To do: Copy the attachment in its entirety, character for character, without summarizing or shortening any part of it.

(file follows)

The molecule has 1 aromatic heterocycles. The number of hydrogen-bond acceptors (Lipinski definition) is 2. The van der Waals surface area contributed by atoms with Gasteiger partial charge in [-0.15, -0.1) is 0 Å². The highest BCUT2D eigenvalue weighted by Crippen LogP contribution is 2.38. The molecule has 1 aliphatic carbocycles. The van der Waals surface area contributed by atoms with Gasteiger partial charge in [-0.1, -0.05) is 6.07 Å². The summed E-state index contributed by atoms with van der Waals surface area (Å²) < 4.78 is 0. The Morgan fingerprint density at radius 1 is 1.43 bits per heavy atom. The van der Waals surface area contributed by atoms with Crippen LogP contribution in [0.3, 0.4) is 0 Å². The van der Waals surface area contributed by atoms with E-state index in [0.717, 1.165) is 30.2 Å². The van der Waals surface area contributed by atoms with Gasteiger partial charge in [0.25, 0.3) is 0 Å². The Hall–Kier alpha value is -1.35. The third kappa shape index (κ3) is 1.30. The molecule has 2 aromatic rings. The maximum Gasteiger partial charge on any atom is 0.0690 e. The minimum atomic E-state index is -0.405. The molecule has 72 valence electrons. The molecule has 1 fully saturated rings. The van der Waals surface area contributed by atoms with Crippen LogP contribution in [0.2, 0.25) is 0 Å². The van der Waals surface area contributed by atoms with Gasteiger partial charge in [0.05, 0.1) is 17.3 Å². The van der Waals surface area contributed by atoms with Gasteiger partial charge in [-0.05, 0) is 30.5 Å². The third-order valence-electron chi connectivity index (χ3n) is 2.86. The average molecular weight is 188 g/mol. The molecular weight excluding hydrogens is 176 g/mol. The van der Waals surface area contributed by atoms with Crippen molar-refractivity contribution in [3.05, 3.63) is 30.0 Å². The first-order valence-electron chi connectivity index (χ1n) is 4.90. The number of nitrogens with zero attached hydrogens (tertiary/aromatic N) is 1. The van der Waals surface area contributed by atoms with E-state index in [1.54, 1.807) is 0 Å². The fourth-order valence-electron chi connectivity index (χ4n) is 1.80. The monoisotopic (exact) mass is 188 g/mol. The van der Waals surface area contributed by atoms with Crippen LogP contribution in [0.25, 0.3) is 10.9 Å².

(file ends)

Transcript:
The molecule has 1 aromatic heterocycles. The number of hydrogen-bond acceptors (Lipinski definition) is 2. The van der Waals surface area contributed by atoms with Gasteiger partial charge in [-0.15, -0.1) is 0 Å². The highest BCUT2D eigenvalue weighted by Crippen LogP contribution is 2.38. The molecule has 1 aliphatic carbocycles. The van der Waals surface area contributed by atoms with Gasteiger partial charge in [-0.1, -0.05) is 6.07 Å². The summed E-state index contributed by atoms with van der Waals surface area (Å²) < 4.78 is 0. The Morgan fingerprint density at radius 1 is 1.43 bits per heavy atom. The van der Waals surface area contributed by atoms with Crippen LogP contribution in [0.3, 0.4) is 0 Å². The van der Waals surface area contributed by atoms with E-state index in [0.717, 1.165) is 30.2 Å². The van der Waals surface area contributed by atoms with Gasteiger partial charge in [0.25, 0.3) is 0 Å². The Hall–Kier alpha value is -1.35. The third kappa shape index (κ3) is 1.30. The molecule has 2 aromatic rings. The maximum Gasteiger partial charge on any atom is 0.0690 e. The minimum atomic E-state index is -0.405. The molecule has 72 valence electrons. The molecule has 1 fully saturated rings. The van der Waals surface area contributed by atoms with Crippen LogP contribution in [0.2, 0.25) is 0 Å². The van der Waals surface area contributed by atoms with Gasteiger partial charge in [0.05, 0.1) is 17.3 Å². The van der Waals surface area contributed by atoms with Gasteiger partial charge in [-0.05, 0) is 30.5 Å². The third-order valence-electron chi connectivity index (χ3n) is 2.86. The average molecular weight is 188 g/mol. The molecular weight excluding hydrogens is 176 g/mol. The van der Waals surface area contributed by atoms with Crippen molar-refractivity contribution in [3.05, 3.63) is 30.0 Å². The first-order valence-electron chi connectivity index (χ1n) is 4.90. The number of nitrogens with zero attached hydrogens (tertiary/aromatic N) is 1. The van der Waals surface area contributed by atoms with E-state index in [1.54, 1.807) is 0 Å². The fourth-order valence-electron chi connectivity index (χ4n) is 1.80. The monoisotopic (exact) mass is 188 g/mol. The van der Waals surface area contributed by atoms with Crippen LogP contribution in [0.25, 0.3) is 10.9 Å².